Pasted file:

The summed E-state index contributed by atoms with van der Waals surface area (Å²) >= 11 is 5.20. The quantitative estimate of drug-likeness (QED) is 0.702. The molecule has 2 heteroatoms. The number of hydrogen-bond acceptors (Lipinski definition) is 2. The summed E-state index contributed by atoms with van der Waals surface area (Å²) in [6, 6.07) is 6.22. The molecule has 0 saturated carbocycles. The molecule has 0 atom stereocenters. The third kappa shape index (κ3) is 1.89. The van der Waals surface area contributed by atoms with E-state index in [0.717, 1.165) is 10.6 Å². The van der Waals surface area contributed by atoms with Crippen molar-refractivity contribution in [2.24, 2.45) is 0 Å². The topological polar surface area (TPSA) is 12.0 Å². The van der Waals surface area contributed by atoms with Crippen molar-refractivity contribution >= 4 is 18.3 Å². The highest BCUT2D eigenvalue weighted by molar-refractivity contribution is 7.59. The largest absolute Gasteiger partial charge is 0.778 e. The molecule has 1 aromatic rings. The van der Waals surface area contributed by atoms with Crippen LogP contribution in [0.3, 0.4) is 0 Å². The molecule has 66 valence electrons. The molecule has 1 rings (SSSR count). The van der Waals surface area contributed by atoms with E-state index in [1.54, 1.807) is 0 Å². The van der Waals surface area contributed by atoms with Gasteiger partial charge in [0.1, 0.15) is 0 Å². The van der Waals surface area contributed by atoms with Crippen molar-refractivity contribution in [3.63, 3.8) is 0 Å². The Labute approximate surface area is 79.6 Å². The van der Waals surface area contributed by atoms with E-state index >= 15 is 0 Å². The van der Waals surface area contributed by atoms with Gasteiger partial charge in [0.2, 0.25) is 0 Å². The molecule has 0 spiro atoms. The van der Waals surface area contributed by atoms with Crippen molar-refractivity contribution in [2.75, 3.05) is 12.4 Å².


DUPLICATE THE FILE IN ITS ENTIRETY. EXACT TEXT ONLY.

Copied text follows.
The summed E-state index contributed by atoms with van der Waals surface area (Å²) >= 11 is 5.20. The quantitative estimate of drug-likeness (QED) is 0.702. The molecule has 2 heteroatoms. The number of hydrogen-bond acceptors (Lipinski definition) is 2. The summed E-state index contributed by atoms with van der Waals surface area (Å²) in [6, 6.07) is 6.22. The molecule has 0 saturated carbocycles. The molecule has 0 atom stereocenters. The third kappa shape index (κ3) is 1.89. The van der Waals surface area contributed by atoms with E-state index in [0.717, 1.165) is 10.6 Å². The van der Waals surface area contributed by atoms with Crippen molar-refractivity contribution in [2.24, 2.45) is 0 Å². The topological polar surface area (TPSA) is 12.0 Å². The van der Waals surface area contributed by atoms with Crippen molar-refractivity contribution >= 4 is 18.3 Å². The highest BCUT2D eigenvalue weighted by molar-refractivity contribution is 7.59. The largest absolute Gasteiger partial charge is 0.778 e. The molecule has 1 aromatic rings. The van der Waals surface area contributed by atoms with Crippen LogP contribution in [0.3, 0.4) is 0 Å². The molecule has 66 valence electrons. The molecule has 1 rings (SSSR count). The van der Waals surface area contributed by atoms with E-state index in [1.54, 1.807) is 0 Å². The van der Waals surface area contributed by atoms with Gasteiger partial charge in [0.1, 0.15) is 0 Å². The van der Waals surface area contributed by atoms with Crippen molar-refractivity contribution in [3.63, 3.8) is 0 Å². The Labute approximate surface area is 79.6 Å². The van der Waals surface area contributed by atoms with E-state index >= 15 is 0 Å². The van der Waals surface area contributed by atoms with Gasteiger partial charge in [0.2, 0.25) is 0 Å². The molecule has 0 spiro atoms. The van der Waals surface area contributed by atoms with Crippen molar-refractivity contribution in [2.75, 3.05) is 12.4 Å².